Is the Hyde Bill, aka the Fairness in Asbestos Compensation Act, fair?
Efforts to control asbestos lawsuits have been around since the 1970s, but the most important one—the Hyde Bill, the Fairness is Asbestos Compensation Act, or H.R. 3905—was introduced in 1998, went through different incarnations, and is currently on hold. The Hyde Bill itself never passed, but Representative Hyde's 11 points survived and remain a part of the ongoing debate.
The Hyde Bill, introduced by the late Republican House Representative Henry Hyde, had two components: one, to impose stricter rules about asbestos in the workplace and asbestos use in general, and two, to control asbestos litigation. (http://www.ehow.com/about_6494968_asbestos-compensation-act.html)
What the government decides about the future of asbestos litigation is vitally important to the growing number of exposed Americans with mesothelioma, asbestosis, asbestos-related lung cancer, and other illnesses.
Although the most recent bill about asbestos litigation, the Fairness in Asbestos Injury Resolution Act of 2005, reintroduced in 2006, is on hold, Weitz & Luxenberg is aware that this issue has the potential to affect millions, and would like to provide some important information about the Hyde Bill.
The Hyde Bill's goal for asbestos compensation, and the Hyde Bill's 11 points
Mr. Hyde introduced H.R. 3905 as “a bill [t]o establish legal standards and procedures for the fair, prompt, inexpensive, and efficient resolution of personal injury claims arising out of asbestos exposure, and for other purposes.” (http://www.gpo.gov/fdsys/pkg/BILLS-105hr3905ih/pdf/BILLS-105hr3905ih.pdf)
This is a statement anyone could agree with, on either side of an asbestos litigation: fair, prompt, inexpensive and efficient legal standards are desirable in any situation. The bill goes on to lay out Mr. Hyde's eleven findings about the state of asbestos compensation as of 1998:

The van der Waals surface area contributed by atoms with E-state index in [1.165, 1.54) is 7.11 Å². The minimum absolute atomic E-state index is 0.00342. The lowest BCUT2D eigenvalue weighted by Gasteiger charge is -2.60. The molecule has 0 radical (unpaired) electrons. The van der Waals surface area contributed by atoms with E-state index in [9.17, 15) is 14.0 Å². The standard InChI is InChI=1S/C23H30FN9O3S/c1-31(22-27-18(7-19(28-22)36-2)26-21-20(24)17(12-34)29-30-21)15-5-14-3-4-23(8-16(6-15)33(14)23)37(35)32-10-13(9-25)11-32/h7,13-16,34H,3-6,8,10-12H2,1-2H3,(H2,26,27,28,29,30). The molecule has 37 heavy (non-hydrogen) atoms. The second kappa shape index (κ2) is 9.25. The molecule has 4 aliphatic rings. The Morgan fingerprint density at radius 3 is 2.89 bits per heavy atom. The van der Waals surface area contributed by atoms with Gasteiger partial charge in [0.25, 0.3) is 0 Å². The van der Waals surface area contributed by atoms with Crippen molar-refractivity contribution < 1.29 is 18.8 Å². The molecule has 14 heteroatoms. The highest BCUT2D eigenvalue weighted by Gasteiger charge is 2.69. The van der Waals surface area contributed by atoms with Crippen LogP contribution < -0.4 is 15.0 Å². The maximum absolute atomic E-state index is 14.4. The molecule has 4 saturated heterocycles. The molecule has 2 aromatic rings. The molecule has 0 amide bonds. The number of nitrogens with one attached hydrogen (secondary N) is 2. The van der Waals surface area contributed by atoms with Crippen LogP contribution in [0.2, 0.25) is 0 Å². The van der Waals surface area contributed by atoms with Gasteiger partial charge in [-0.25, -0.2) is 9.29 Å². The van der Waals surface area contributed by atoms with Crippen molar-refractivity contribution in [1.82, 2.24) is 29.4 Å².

- Asbestos personal injury litigation is unfair and inefficient....
- Asbestos litigation has already led to the bankruptcy of more than 15 companies....
- The ... volume of asbestos cases is straining State and Federal courts...
- Asbestos litigation has resulted in arbitrary verdicts, with individuals receiving widely varying recoveries...
- ...The legal, medical, and scientific issues have been repeatedly tried and retried in courts for many years.
- Currently, statutes of limitation can force claimants to bring premature lawsuits in order to avoid losing their claim. ...
- Litigation has not been able to provide compensation to claimants swiftly. ...
- ...Less than 50% of the total cost of asbestos litigation actually goes to compensate claimants. ...
- In many courts, the vast majority of pending asbestos claims are filed by individuals who suffer no present asbestos-related impairment. ...
- Punitive damages also divert the resources of defendants from compensating impaired claimants. ...
- Mass consolidations only serve to magnify the irrationality of a litigation system that awards massive amounts to the unimpaired while threatening the ability of seriously ill people to obtain compensation in the future.“